Due to the modeling limitations described at the beginning of this section, discrepancies remain between the simulator and the real system after the physical parameters are estimated. To obtain a more accurate model, a Gaussian process (GP) model is trained via marginal likelihood maximization using a standard linear kernel to learn the residuals between the two systems by minimizing the following L GP

After collecting trajectories on the real system, the physics engine is reset using the estimated physics parameters µ∗ to generate simulator estimates. In this process, the GP learns the input-output relation fGP ( xrealk, urealk ) = xrealk+1 - xsimk+1 and two independent GP models are trained for the marble's position and velocity. The GP models were found to be optimal in terms of data prediction accuracy and data efficiency in real systems.

・(3) Modeling of motor motion

The CMS tip-tilt platform uses a controller with hobby-grade servo motors operating in position control mode and with a long settling time. This causes an actuation delay of the action due to the calculation of the control algorithm, resulting in a mismatch with the physical engine. To address this problem, an inverse model of the motor is learned. This inverse model predicts the actions sent to the motors of the tip-tilt platform and generates control signals. The inverse motor model is trained by exciting the CMS with the sinusoidal input of the motor and collecting motor response data.

C: Trajectory optimization using iLQR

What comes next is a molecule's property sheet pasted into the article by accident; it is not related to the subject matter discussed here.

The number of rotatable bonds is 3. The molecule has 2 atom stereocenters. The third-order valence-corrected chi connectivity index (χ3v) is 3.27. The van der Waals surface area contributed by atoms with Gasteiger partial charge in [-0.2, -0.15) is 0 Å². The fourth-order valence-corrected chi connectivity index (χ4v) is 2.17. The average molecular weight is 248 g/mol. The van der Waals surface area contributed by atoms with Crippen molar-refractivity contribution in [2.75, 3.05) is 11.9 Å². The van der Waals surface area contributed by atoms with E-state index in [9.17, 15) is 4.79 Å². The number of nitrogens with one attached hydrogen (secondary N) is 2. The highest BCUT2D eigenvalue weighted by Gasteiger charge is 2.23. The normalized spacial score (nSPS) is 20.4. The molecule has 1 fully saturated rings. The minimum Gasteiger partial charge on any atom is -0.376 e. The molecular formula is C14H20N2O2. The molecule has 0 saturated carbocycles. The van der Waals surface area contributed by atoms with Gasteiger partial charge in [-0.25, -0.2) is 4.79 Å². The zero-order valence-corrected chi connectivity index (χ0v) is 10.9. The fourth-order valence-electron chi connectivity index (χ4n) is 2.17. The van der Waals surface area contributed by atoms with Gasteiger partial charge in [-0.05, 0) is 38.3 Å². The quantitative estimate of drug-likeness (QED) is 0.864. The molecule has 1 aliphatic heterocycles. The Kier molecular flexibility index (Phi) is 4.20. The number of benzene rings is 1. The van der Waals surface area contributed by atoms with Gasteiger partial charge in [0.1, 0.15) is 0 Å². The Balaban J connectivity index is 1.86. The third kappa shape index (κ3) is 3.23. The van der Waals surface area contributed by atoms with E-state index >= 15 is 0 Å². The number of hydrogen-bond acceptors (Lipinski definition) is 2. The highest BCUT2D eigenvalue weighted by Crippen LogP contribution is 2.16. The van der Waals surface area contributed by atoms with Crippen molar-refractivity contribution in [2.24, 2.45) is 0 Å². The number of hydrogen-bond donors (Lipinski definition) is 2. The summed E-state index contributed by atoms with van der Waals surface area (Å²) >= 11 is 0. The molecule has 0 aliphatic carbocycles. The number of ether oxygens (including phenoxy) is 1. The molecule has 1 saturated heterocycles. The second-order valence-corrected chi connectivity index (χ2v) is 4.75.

In model-based control, the iterative LQR (iLQR) algorithm is used to solve controller design optimization problems in a computationally efficient manner. Although other optimization solvers exist that can generate optimal solutions, iLQR provides an efficient solution. Formally, the following trajectory optimization problem is solved and the control uk is manipulated over a specific time step [T-1].

For state cost, we use a quadratic cost function of the state error measured from the target state xtarget (the gate closest to the marble in the current case), as follows

where the matrix W represents the weights used for the various states. For control costs, we also use the quadratic cost given by the following equation to penalize control

In the iLQR optimization, the introduction of a smooth version of the cost function did not change the behavior of iLQR. Using discrete-time dynamics and the cost function, we compute a local linear model and a quadratic cost function for the trajectory of the system and solve these iteratively to obtain the optimal control inputs and local gain matrix. The solution to this optimization, referred to as the reference trajectory, was adjusted empirically only once at the start of training, using W=diag(4, 4, 1, 0.4) and weights of λu=20 in the experiment.

D: On-line control using nonlinear model predictive control

Controlling the motion of marbles in a real system is difficult and is affected by issues such as static friction and delays. For this reason, online model-based feedback control is required, using an orbit-tracking MPC controller. iLQR-based NMPC controllers control the system in real time, and control signals are generated by a least-squares tracking cost function.

The control rate is 30 Hz and the optimizer is warm-started using pre-computed trajectories, and calculations are performed to meet time constraints using parallel computation.

Figure 3.

Comparison of actual trajectories (red), predicted trajectories using physical properties estimated using CMA-ES (blue), and trajectories using default physical properties from sim-to-sim experiments (green). Trajectories are generated from random initial points with a random policy.